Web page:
Suddenly we go from sorting seeds, writing lists and thinking about gardening- to actually getting out there and making a start. It’s a wonderful feeling to be outdoors. I can happily mooch about all day. This week I made a new sweet pea support out of hazel poles.

Usually I use our own hazel material, but I cut them down last year and I’m leaving them to grow taller for a pergola project. There’s always something planned for the future. For this year’s sweet pea frame I visited a local farm fencing suppliers and bought two bundles of rods. These are sold as binders for hedge laying, but make perfect pea and bean poles.

I push the rods into the ground in two rows 60cm apart, with 30cm between each pole. The ground is still very wet and it’s relatively easy to push them in. I tie each pair of rods at a height of 180cm and then weave more hazel and twiggy stems along the top and also at waist height to strengthen the frame.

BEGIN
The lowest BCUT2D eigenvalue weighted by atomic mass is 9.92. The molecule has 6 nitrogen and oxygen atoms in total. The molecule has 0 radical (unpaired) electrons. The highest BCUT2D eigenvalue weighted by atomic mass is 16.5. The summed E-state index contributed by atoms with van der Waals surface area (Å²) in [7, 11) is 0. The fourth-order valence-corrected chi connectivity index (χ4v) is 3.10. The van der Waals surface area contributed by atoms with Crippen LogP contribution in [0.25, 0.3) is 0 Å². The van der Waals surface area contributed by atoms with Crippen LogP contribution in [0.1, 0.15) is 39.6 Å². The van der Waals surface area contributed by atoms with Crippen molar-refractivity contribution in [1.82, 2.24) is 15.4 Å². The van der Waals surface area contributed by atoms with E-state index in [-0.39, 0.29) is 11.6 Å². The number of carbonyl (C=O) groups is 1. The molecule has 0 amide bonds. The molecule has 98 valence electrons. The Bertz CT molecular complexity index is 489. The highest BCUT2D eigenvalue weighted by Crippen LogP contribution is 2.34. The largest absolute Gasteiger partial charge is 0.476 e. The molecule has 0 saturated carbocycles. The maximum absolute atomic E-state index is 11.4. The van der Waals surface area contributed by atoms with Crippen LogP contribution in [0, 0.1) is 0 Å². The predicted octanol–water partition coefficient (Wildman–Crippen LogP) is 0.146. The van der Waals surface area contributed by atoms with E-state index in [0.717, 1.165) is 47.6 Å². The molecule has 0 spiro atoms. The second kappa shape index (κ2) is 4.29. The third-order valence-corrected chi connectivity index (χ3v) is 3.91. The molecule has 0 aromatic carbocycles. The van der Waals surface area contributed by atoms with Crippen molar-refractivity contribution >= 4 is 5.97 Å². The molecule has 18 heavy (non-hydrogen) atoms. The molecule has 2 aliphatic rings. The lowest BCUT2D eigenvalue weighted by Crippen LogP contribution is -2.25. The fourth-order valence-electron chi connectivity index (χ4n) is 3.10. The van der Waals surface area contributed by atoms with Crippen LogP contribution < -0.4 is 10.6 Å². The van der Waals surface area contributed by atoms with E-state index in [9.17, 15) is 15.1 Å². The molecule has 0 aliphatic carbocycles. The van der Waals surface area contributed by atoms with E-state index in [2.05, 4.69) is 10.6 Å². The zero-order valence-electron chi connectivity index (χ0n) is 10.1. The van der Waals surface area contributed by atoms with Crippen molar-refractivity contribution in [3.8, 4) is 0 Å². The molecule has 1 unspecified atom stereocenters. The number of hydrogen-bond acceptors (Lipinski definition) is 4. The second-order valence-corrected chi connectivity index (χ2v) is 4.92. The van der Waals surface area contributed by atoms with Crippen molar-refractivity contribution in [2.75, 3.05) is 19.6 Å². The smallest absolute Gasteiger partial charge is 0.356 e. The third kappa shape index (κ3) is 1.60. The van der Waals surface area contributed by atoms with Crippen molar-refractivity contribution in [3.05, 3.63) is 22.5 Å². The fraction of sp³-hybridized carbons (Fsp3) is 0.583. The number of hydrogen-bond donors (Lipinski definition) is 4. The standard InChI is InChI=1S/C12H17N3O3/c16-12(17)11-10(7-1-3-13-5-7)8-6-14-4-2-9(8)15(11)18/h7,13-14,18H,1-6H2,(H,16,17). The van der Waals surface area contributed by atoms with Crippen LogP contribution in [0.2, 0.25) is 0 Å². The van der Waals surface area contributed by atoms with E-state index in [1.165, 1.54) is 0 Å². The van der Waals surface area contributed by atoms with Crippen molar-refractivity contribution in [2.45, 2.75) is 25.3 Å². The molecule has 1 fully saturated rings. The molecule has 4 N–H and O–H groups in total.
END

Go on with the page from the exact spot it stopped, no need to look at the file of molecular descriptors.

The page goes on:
Here’s my supports from last summer. I love the natural rustic look and sweet peas easily twine around the hazel poles without too much attention and minimal tying in. These supports will last about three years if they are reinforced each year. At the end of their useful life, they’ll be composted. For local supplies try https://coppice-products.co.uk/

Sweet pea seeds are growing well, but there’s still time to start yours now. Planted in early February, they will make good strong plants to flower from July until first frosts. I’m growing a mixture of heritage varieties from Easton Walled Gardens and some new ones from Mr Fothergill’s including Mayflower 400 celebrating 400 years since the Pilgrim Fathers sailed to The New World. There’s nothing like the scent of sweet peas. It’s difficult to buy them from florists, but luckily for us, they are cheap and easy to grow at home.